Also, we are finding that the brightness of SAR images corresponds to the amount of biomass only up to a certain point - up to 100 to 150 tons per hectare. In denser forests that’s no longer the case. To solve this problem, we need to know the density of the forest and the height of the trees, but current data is not accurate enough. So improving the quality of biomass data is a major priority for the future.
In the meantime, the accuracy of the information collected by satellites needs to be verified. To do so, it is important to examine the locations in person or obtain forest information from local authorities. So I think it is essential to build a cooperative structure where we provide satellite data, and acquire ground observation data from local institutions in return.
Accurate measurement of biomass is a significant challenge for researchers around the world, not just in Japan. JAXA aims to achieve this ultimate goal in the next three years, and to do this it is essential to collaborate with other organizations. At present, we are working in cooperation with the Japan International Cooperation Agency and Japan’s Forestry and Forest Products Research Institute. Also, to develop new forest-monitoring applications for data from DAICHI, we have invited international organizations, such as NASA’s Jet Propulsion Laboratory, to exchange opinions.

Continuity is key in improving data accuracy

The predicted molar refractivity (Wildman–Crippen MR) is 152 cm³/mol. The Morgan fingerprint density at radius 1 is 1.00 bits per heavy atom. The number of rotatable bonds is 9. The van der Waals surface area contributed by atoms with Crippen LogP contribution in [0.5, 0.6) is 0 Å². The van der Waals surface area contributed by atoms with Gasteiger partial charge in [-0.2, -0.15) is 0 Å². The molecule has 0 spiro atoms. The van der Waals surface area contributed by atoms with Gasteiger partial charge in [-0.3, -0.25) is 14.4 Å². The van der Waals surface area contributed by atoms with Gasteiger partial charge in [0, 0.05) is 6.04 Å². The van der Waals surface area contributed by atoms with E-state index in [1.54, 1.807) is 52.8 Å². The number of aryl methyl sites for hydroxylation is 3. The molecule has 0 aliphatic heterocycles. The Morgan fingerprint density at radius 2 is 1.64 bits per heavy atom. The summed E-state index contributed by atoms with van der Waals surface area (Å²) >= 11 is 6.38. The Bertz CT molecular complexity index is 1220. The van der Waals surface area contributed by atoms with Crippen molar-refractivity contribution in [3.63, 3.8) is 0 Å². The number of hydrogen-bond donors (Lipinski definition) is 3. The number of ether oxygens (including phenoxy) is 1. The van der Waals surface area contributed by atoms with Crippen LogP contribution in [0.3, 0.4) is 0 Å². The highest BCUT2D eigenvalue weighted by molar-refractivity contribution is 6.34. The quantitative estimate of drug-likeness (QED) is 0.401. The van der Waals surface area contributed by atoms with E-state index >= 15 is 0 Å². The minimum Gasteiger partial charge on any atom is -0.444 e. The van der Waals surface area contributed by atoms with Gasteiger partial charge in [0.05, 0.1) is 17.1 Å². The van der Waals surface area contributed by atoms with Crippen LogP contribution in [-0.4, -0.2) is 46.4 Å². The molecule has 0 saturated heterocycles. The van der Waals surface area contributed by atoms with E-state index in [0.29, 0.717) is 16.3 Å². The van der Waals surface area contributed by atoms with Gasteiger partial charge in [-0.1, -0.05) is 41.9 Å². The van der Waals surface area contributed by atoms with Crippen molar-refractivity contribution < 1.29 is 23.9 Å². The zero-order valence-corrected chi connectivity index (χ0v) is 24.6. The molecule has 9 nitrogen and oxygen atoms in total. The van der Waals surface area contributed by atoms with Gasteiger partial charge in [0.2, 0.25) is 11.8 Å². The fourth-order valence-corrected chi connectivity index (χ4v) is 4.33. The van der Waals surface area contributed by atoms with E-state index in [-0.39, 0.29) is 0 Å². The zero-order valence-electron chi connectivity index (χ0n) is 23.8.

Q. How would you like to see carbon data collection evolve in the future?

Comparison of Pará state in the Amazon region of Brazil in 1996 and 2010. On the left are satellite images, and on the right are images distinguishing forested and non-forested areas, with forested areas indicated in green. ©JAXA,METI analyzed by JAXA
Comparison of Pará state in the Amazon region of Brazil in 1996 and 2010. On the left are satellite images, and on the right are images distinguishing forested and non-forested areas, with forested areas indicated in green. ©JAXA,METI analyzed by JAXA

The volume of trees does not increase or decrease suddenly, so you can follow changes in forest area and amount of biomass by comparing data by decade. Also, to improve accuracy, it is important to obtain data over the long term. DAICHI is not the first satellite to perform forest monitoring. The Japanese Earth Resources Satellite-1 (JERS-1) used SAR to map rainforests and boreal forests from 1995 to 2003. This led to the development of a forest-monitoring project using the PALSAR instrument on DAICHI, called the DAICHI Kyoto & Carbon Initiative.